Because One Paywall Sorta Worked Very Briefly Many Years Ago, Free Is A Joke

from the interesting-theories dept

Pickle Monger points us to this hilarious and uninformed piece by Sean Coughlan, at the BBC, which talks up the brilliance of paywalls and mocks the "digital hippies" who believe in free. Amusing, of course, that he's writing this for a free online publication. Damn digital hippy. Coughlan uses a single anecdote to prove paywalls work. Apparently, back in 1997, he worked for Rupert Murdoch and a digital group that, very briefly, offered a fee-based service for The Times (which is now going under its new paywall). And some people paid. That's about all the details we get. There's no indication of how many people paid. There's no indication of how much they paid. There's no indication of how much the service cost to run. There's no indication of what the competitive landscape was at the time. But because a few people sent in checks (ok, it was the UK, so "cheques"), paywalls are a brilliant success, and those damn digital hippies (you know, the ones who understand basic economics like supply and demand and marginal cost and price) ruined it all.

To support his position, he found an equally uninformed journalism (not economics) professor named Tim Luckhurst, who used to be an editor at a newspaper:
"It was an entirely irrational decision. We were wrong," says Tim Luckhurst, now professor of journalism at the University of Kent and former editor of the Scotsman. He is referring to the struggle to replace subscription revenue with that created by advertising. "It was a huge mistake. But we were all guilty of believing in the myth," he says.
Except, of course, as has been pointed out time and time again, subscription revenue has never paid for content. It's hasn't even covered the cost of materials and delivery in your average newspaper. The content has always been paid for by advertising, and you increase your advertising by increasing your viewership. The real mistake by newspapers wasn't that they didn't put up a paywall at the beginning, but that they didn't do much to actually engage their community. They just took their static newspapers and moved them online. But they didn't realize that they had always been in the business of selling the attention of their local community to advertisers. The problem was that in the online world, that local community had other options, and newspapers failed to do much to keep them.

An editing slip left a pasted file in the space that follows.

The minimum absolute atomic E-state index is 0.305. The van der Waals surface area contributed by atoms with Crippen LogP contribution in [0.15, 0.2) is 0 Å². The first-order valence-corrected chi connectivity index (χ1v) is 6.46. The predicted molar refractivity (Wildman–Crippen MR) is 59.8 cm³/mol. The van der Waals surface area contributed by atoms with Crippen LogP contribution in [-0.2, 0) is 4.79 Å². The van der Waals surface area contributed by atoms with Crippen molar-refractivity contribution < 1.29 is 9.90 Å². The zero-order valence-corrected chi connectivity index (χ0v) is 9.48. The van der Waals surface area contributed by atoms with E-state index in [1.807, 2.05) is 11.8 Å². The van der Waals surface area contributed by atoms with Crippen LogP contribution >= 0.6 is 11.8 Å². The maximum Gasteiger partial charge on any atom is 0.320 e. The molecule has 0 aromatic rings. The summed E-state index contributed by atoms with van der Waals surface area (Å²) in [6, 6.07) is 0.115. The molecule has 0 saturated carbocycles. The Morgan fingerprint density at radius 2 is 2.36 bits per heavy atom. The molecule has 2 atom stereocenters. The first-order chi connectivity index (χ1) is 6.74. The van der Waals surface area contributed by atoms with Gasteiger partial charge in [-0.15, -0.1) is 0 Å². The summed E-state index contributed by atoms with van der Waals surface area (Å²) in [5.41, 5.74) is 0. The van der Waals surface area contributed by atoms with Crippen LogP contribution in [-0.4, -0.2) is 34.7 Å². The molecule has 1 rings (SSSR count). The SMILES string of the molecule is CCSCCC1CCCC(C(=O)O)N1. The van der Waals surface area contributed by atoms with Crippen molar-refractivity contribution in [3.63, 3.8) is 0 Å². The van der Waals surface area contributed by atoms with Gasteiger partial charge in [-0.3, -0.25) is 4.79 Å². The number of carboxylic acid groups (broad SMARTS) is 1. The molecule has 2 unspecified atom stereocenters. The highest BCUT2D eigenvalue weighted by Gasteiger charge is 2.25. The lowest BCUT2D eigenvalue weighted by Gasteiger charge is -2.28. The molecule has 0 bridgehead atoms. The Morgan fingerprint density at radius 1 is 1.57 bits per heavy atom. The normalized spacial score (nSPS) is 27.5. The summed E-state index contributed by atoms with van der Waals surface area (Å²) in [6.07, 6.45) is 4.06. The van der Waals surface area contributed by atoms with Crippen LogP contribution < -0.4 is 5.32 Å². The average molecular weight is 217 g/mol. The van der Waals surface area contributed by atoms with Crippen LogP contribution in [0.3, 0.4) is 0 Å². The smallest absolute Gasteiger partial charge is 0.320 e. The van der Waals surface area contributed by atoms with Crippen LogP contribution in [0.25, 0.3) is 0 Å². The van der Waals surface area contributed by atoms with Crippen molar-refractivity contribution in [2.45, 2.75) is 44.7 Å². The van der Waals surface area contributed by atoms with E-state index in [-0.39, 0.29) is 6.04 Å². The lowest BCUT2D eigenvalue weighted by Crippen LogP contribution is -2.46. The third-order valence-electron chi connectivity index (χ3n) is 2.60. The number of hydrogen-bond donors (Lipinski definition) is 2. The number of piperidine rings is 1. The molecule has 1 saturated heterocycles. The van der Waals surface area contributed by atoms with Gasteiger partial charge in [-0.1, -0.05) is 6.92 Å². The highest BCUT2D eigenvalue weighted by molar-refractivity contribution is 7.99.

This is one aspect that I expect we'll explore at the Techdirt Saves* Journalism event -- not just business models and what works, but actually engaging your community (and that means more than just putting up a comment form).
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Filed Under: evidence, journalism, paywalls


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  1. identicon
    Garrett, 7 Jun 2010 @ 10:57am

    Re: Re: Re:

    I can see the argument that as the amount of news sources grow, the amount of stellar reporting would shrink as a percentage of the whole. I don't necessary subscribe to that belief, but understand it.

    But the same could be said of changes in journalism throughout history. From no newspapers...to a few....to many. From 3 nightly news hours to 40 cable news networks. From no internet to where we are now. While there may of course be differences, increased access to info cannot be considered a detriment to society. Isn't being exposed to multiple viewpoints the beauty of the information age? Whether individuals decides to persue those viewpoints is a different topic alltogether, and I would think more in the realm of psychology than business models.

    Also, I don't believe that major news organizations not sending out their in-house reporters to events somehow diminishes the flow of news out of that event. With the internet, every local resident and local news crew can get info to the whole world instantly via blogs, twitter, facebook, local sites, email, youtube, google news, digg, etc. If it is relevant, the nation will find out about it. And hear it quickly, and from more sources and angles. Isn't this the essence of news? Why does a "major organization" have to fly someone to an event to make that info worthy enough to be known?

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